INTO THE CARPATHIANS
"Still today at christenings, marriages, and festivals wherever in the world they find themselves, Lemko men and women don brilliant white shirts and blouses of hemp (common) or flax (extra-special) emblazoned with patterns of local design, color, and mystical meaning. Embroidered with thread, beads, and metal buttons, especially on sleeves, hems, and collars, the designs are intricate—of “flower, twig, bud, or leaf,” or of hexish geometric patterns—giving a feel of wildflowers blooming through bright fields of snow. The pants of men and the skirts, vests, and horizontally-striped aprons of women mimic the natural colors of sky, forest, meadow, and night—with backgrounds of blue, green, red, pink, purple, or black—the color of skirts or aprons often signaling the status of their wearers: red, blue, pink, or white (depending on village) for single; green for married; and black for widowed."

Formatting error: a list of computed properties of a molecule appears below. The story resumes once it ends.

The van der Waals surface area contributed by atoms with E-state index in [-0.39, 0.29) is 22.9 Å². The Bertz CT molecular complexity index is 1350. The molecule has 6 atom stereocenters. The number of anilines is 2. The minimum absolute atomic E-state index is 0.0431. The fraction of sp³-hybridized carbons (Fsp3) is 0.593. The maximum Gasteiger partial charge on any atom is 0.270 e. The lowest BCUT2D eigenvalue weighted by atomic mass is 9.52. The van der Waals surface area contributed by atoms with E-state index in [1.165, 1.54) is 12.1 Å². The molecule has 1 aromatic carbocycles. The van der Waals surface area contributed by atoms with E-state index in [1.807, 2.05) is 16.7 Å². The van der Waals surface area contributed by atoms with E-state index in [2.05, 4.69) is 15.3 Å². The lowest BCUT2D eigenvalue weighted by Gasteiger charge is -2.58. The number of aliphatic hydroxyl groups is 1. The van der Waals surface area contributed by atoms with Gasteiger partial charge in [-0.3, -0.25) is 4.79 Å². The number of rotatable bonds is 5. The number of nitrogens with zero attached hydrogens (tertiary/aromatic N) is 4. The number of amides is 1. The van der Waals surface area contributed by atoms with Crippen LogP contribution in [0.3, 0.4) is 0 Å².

— page 45, Into the Carpathians, Part 2, © Alan E. Sparks.